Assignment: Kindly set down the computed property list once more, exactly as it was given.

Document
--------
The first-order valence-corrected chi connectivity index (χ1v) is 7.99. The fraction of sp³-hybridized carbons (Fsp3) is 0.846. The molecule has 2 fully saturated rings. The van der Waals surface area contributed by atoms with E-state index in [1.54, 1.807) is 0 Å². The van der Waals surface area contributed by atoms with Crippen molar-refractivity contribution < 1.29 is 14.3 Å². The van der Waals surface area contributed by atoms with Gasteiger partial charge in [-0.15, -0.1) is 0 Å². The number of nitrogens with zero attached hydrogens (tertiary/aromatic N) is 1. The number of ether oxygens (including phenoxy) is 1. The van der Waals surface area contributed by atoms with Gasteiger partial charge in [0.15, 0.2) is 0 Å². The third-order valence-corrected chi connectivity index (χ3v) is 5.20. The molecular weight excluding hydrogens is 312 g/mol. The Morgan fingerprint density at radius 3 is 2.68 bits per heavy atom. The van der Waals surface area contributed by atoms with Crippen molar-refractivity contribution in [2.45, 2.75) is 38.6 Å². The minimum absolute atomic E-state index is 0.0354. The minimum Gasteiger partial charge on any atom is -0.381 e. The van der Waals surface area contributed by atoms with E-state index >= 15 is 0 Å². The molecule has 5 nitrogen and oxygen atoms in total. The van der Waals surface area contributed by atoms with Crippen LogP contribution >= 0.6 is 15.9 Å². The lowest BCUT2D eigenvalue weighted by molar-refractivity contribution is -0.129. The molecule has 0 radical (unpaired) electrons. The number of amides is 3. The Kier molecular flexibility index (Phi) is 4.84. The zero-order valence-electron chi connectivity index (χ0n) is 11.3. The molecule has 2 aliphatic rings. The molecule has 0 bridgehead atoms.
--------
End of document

The first-order valence-corrected chi connectivity index (χ1v) is 7.99. The fraction of sp³-hybridized carbons (Fsp3) is 0.846. The molecule has 2 fully saturated rings. The van der Waals surface area contributed by atoms with E-state index in [1.54, 1.807) is 0 Å². The van der Waals surface area contributed by atoms with Crippen molar-refractivity contribution < 1.29 is 14.3 Å². The van der Waals surface area contributed by atoms with Gasteiger partial charge in [-0.15, -0.1) is 0 Å². The number of nitrogens with zero attached hydrogens (tertiary/aromatic N) is 1. The number of ether oxygens (including phenoxy) is 1. The van der Waals surface area contributed by atoms with Gasteiger partial charge in [0.15, 0.2) is 0 Å². The third-order valence-corrected chi connectivity index (χ3v) is 5.20. The molecular weight excluding hydrogens is 312 g/mol. The Morgan fingerprint density at radius 3 is 2.68 bits per heavy atom. The van der Waals surface area contributed by atoms with Crippen molar-refractivity contribution in [2.45, 2.75) is 38.6 Å². The minimum absolute atomic E-state index is 0.0354. The minimum Gasteiger partial charge on any atom is -0.381 e. The van der Waals surface area contributed by atoms with E-state index >= 15 is 0 Å². The molecule has 5 nitrogen and oxygen atoms in total. The van der Waals surface area contributed by atoms with Crippen LogP contribution >= 0.6 is 15.9 Å². The lowest BCUT2D eigenvalue weighted by molar-refractivity contribution is -0.129. The molecule has 0 radical (unpaired) electrons. The number of amides is 3. The Kier molecular flexibility index (Phi) is 4.84. The zero-order valence-electron chi connectivity index (χ0n) is 11.3. The molecule has 2 aliphatic rings. The molecule has 0 bridgehead atoms.